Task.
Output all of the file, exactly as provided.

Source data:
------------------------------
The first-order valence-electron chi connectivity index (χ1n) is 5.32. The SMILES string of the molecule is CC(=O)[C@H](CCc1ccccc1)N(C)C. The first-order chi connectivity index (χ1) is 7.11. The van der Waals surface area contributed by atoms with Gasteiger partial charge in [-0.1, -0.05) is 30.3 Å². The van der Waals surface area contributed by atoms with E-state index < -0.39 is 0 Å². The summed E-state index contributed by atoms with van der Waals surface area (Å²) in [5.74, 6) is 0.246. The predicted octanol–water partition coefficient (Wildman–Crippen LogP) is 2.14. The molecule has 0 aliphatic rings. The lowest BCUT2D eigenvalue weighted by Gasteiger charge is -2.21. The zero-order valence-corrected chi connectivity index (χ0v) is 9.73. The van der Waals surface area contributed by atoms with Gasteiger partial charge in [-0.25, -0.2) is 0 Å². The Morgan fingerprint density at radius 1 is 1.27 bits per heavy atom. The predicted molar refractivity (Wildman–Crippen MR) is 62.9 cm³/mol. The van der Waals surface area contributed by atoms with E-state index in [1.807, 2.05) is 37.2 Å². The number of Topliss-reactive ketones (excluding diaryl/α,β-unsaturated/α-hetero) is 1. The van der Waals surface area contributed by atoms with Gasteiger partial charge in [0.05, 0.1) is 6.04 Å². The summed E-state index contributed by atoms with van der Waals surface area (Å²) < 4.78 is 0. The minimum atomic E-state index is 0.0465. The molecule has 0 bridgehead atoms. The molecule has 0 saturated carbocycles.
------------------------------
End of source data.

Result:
The first-order valence-electron chi connectivity index (χ1n) is 5.32. The SMILES string of the molecule is CC(=O)[C@H](CCc1ccccc1)N(C)C. The first-order chi connectivity index (χ1) is 7.11. The van der Waals surface area contributed by atoms with Gasteiger partial charge in [-0.1, -0.05) is 30.3 Å². The van der Waals surface area contributed by atoms with E-state index < -0.39 is 0 Å². The summed E-state index contributed by atoms with van der Waals surface area (Å²) in [5.74, 6) is 0.246. The predicted octanol–water partition coefficient (Wildman–Crippen LogP) is 2.14. The molecule has 0 aliphatic rings. The lowest BCUT2D eigenvalue weighted by Gasteiger charge is -2.21. The zero-order valence-corrected chi connectivity index (χ0v) is 9.73. The van der Waals surface area contributed by atoms with Gasteiger partial charge in [-0.25, -0.2) is 0 Å². The Morgan fingerprint density at radius 1 is 1.27 bits per heavy atom. The predicted molar refractivity (Wildman–Crippen MR) is 62.9 cm³/mol. The van der Waals surface area contributed by atoms with E-state index in [1.807, 2.05) is 37.2 Å². The number of Topliss-reactive ketones (excluding diaryl/α,β-unsaturated/α-hetero) is 1. The van der Waals surface area contributed by atoms with Gasteiger partial charge in [0.05, 0.1) is 6.04 Å². The summed E-state index contributed by atoms with van der Waals surface area (Å²) < 4.78 is 0. The minimum atomic E-state index is 0.0465. The molecule has 0 bridgehead atoms. The molecule has 0 saturated carbocycles.